Why does my webserver have a higher load, now that it serves SSL encrypted traffic?

SSL uses strong cryptographic encryption, which necessitates a lot of number crunching. When you request a webpage via HTTPS, everything (even the images) is encrypted before it is transferred. So increased HTTPS traffic leads to load increases.

This is not myth, this is a well-understood fact – SSL requires higher computational load which translates into higher consumption of resources. That consumption of resources increases with load. Having more resources does not change the consumption of SSL, it simply means that from a mathematical point of view the consumption rates relative to the total appear to be different. The “amount” of resources consumed by SSL (which is really the amount of resources consumed by cryptographic operations) is proportional to the total system resources available. The additional consumption of resources from SSL is highly dependent on the type and size of data being encrypted, the load on the server from both processing SSL and application requests, and on the volume of requests.

Interestingly enough, the same improvements in capacity and performance of SSL associated with “modern” processors and architecture is also applicable to intermediate SSL-managing devices. Both their specialized hardware (if applicable) and general purpose CPUs significantly increase the capacity and performance of SSL/TLS encrypted traffic on such solutions, making their economy of scale much greater than that of server-side deployed SSL solutions.


Certainly if you have only one or even two servers supporting an application for which you want to enable SSL the costs are going to be significantly different than for an organization that may have ten or more servers comprising such a farm. It is not just the computational costs that make SSL deployed on servers problematic, it is also the associated impact on infrastructure and the cost of management.

Reports that fail to factor in the associated performance and financial costs of maintaining valid certificates on each and every server – and the management / creation of SSL certificates for ephemeral virtual machines – are misleading. Such solutions assume a static environment and a deep pocket or perhaps less than ethical business practices. Such tactics attempt to reduce the capital expense associated with external SSL intermediaries by increasing the operational expense of purchasing and managing large numbers of SSL certificates – including having a ready store that can be used for virtual machine instances.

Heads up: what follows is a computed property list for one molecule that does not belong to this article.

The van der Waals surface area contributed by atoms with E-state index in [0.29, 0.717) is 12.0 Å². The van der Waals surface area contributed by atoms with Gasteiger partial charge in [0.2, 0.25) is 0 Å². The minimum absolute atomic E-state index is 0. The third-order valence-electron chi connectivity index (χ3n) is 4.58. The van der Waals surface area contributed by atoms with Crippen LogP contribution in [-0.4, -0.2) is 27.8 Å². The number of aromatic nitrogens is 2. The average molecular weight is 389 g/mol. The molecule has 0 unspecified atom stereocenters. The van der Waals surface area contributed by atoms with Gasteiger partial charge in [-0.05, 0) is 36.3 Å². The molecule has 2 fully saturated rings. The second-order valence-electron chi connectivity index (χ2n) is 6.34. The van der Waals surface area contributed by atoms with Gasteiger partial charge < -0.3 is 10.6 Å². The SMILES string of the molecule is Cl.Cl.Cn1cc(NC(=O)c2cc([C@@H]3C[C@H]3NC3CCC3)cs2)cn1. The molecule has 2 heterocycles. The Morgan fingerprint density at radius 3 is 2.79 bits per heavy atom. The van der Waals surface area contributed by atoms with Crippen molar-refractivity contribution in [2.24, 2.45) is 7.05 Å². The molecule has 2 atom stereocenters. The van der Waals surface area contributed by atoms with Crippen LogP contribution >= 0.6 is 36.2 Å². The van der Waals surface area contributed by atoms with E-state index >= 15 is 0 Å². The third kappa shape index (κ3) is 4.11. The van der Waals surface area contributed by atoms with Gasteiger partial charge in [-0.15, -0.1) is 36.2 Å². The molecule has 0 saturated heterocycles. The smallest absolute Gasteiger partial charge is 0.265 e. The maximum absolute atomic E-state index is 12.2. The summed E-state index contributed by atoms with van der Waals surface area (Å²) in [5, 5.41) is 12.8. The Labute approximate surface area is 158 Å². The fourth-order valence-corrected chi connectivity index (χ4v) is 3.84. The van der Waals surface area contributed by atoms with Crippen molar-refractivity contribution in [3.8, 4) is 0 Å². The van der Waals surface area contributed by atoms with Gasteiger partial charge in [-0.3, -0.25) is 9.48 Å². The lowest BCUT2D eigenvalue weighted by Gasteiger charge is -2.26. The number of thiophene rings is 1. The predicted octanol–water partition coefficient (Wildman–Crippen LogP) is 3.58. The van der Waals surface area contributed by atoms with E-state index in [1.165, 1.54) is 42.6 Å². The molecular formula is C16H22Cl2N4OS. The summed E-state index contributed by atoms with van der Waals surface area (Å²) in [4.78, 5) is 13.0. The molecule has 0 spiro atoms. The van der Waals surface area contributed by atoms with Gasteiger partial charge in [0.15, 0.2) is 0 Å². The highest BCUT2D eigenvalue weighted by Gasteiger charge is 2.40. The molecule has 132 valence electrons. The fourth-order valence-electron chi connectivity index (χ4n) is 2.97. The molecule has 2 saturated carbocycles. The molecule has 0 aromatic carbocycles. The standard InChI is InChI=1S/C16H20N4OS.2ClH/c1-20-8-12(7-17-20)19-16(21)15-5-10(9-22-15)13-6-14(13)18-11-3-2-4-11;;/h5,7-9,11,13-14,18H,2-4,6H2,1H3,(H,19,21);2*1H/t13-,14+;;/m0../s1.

As the number of services for which you want to provide SSL secured communication increase and the scale of those services increases, the more costly it becomes to manage the required environment. Like IP address management in an increasingly dynamic environment, there is a diseconomy of scale that becomes evident as you attempt to scale the systems and processes involved.


Obviously the more servers you have, the more certificates you need to deploy. The costs associated with management of those certificates – especially in dynamic environments – continues to rise and the possibility of missing an expiring certificate increase with the number of servers on which certificates are deployed. The promise of virtualization and cloud computing is to address the diseconomy of scale; the ability to provision and ready-to-function server complete with the appropriate web or application stack serving up an application for purposes of scale assumes that everything is ready. Unless you’re failing to properly provision SSL certificates you cannot achieve this with a server-deployed SSL strategy. Each virtual image upon which a certificate is deployed must be pre-configured with the appropriate certificate and keys and you can’t launch the same one twice. This has the result of negating the benefits of a dynamically provisioned, scalable application environment and unnecessarily increases storage requirements because images aren’t small. Failure to recognize and address the management and resulting impact on other areas of infrastructure (such as storage and scalability processes) means ignoring completely the actual real-world costs of a server-deployed SSL strategy.

It is always interesting to note the inability of web servers to support SSL for multiple hosts on the same server, i.e. virtual hosts.

Why can't I use SSL with name-based/non-IP-based virtual hosts?